Geek Speak: Hands-on review: The iPad Mini

Steve Dinneen
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From £319 for 16GB wi-fi only
Four Stars

TWO weeks ago, I wrote a big review of the iPad Air, which I said was the best tablet on the market, despite not incorporating all the latest tech from the iPhone 5S. Now, I’m going to have to do it all again, because the iPad Mini is exactly the same as the iPad Air, but smaller (7.9 inch screen instead of 9.7 inch). If you read the last review, why don’t you save yourself a few minutes and do something else? Say hello to the person next to you, or have a quick nap. Plan for a presentation or just stare into space for a while; whatever, how should I know what you like doing with your spare time, I don’t know anything about you.

The fact that the iPad Mini is the same as the iPad Air is, though, interesting in itself. The last generation Mini, which you can still buy, didn’t incorporate the super-sharp retina display, nor did it have the same processing firepower as the equivalent iPad; it was, to an extent, a budget option if you couldn’t quite bring yourself to splash out on the bigger one. For that reason, my old iPad Mini has lain gathering dust in a cupboard – looking at the grainy, low(er)-resolution display is the technological equivalent of having sand thrown in your eyes.

So while the iPad Air took a big step up from the iPad, the Mini with retina display has taken two big steps up, and it’s still quite a bit cheaper than the bigger version. The cheapest option is £319 for the 16Gb one, but this isn’t going to go very far if you plan on downloading lots of apps that take advantage of that retina display. The next step up is £399 for the 32Gb model, which is more sensible. When you consider the iPad Air with 32Gb of storage is £479, the iPad Mini starts to look like a very cost-effective option (well, until you compare it to the Google Nexus 7, which is £239 for the 32Gb version, but it ain’t half as pretty, nor does it have the processing clout of Apple’s A7 chip). So if you’re buying the iPad Mini as a gift, you’ll be both popular and marginally less poor, and it has the added advantage of fitting inside a stocking.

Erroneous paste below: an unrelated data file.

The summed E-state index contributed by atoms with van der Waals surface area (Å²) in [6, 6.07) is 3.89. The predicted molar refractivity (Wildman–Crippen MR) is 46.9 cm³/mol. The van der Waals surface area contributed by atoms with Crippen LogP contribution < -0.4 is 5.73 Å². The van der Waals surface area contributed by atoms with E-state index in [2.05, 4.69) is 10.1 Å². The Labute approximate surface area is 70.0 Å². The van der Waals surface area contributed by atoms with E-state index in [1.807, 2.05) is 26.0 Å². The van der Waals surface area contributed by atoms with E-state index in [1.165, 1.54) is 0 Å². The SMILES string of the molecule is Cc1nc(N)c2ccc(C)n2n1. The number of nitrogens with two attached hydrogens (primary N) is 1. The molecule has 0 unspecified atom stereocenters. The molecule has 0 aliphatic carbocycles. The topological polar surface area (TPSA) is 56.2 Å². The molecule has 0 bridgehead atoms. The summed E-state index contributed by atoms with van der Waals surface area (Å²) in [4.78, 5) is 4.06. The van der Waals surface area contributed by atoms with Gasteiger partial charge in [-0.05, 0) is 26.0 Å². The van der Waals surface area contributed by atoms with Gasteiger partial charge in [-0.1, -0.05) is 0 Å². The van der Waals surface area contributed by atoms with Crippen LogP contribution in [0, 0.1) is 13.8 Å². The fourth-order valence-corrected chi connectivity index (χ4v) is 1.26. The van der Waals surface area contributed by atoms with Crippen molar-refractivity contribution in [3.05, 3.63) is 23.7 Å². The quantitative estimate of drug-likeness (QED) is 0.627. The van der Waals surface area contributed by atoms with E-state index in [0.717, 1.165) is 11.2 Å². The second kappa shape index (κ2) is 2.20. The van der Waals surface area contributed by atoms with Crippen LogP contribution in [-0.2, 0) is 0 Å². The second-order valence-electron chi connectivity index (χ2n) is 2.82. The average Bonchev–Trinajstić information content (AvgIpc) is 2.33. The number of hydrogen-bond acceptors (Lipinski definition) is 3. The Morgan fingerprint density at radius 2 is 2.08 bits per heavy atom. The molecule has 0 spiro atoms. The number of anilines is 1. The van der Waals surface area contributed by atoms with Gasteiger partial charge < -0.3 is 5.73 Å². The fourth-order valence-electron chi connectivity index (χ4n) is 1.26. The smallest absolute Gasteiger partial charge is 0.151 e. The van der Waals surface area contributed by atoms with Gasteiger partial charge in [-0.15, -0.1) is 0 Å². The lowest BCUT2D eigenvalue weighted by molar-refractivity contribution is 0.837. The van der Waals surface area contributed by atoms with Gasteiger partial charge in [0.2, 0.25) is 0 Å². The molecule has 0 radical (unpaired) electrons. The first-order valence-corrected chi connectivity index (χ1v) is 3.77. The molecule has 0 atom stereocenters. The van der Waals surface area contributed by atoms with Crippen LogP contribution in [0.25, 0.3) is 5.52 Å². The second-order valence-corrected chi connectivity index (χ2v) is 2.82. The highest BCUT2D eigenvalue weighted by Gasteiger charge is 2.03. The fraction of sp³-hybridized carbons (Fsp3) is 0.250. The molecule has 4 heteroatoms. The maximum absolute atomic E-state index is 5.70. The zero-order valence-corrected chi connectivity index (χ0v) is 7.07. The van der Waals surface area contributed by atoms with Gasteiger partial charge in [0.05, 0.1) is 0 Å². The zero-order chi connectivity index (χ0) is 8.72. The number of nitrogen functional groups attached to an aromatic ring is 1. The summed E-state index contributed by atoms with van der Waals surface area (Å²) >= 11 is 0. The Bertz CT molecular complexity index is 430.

So, about that size: I’m yet to be convinced by the 7.9 inch iPad. It fails the fundamental test of being able to fit inside my jacket pocket (some people dispute this, and they may indeed have bigger pockets than me, but it’s not a competition to see who has the biggest pockets, it’s a subjective test based on my own wardrobe). If it doesn’t fit into my pocket, I have to carry a bag, in which case I may as well carry the full-sized iPad. The new Mini doesn’t solve this problem – I have both new iPads and, while I’m impressed with the leap forward Apple has made with the Mini, I still find myself turning to the Air. The flip-side is that the 7.9 inch display gives you 35 per cent more screen space than a standard 7 inch display like that on the Nexus, and you really notice the difference.

The area the Mini really excels in, though is weight. Apple managed to trim the iPad Air down to an impressive 469g but the new Mini is just 331g, which is as light as you’ll ever need a tablet to be.

So, in the same way the iPad Air is the best full-size tablet, the iPad Mini with retina display is the best device in its size-bracket in terms of build quality, software (of which I’ve harped on about enough in previous reviews) and real-life processing power. It has some serious competition, though, especially when it comes to price, and bear in mind the lack of a thumb-print scanner and inferior camera set-up to the iPhone 5S. When it comes down to it, I like it a lot, but I don’t quite love it.

Everything Everywhere is offering an iPad Mini for £29 when you sign up to a two-year, £31-a-month deal, which gets you a monthly 5Gb of data.

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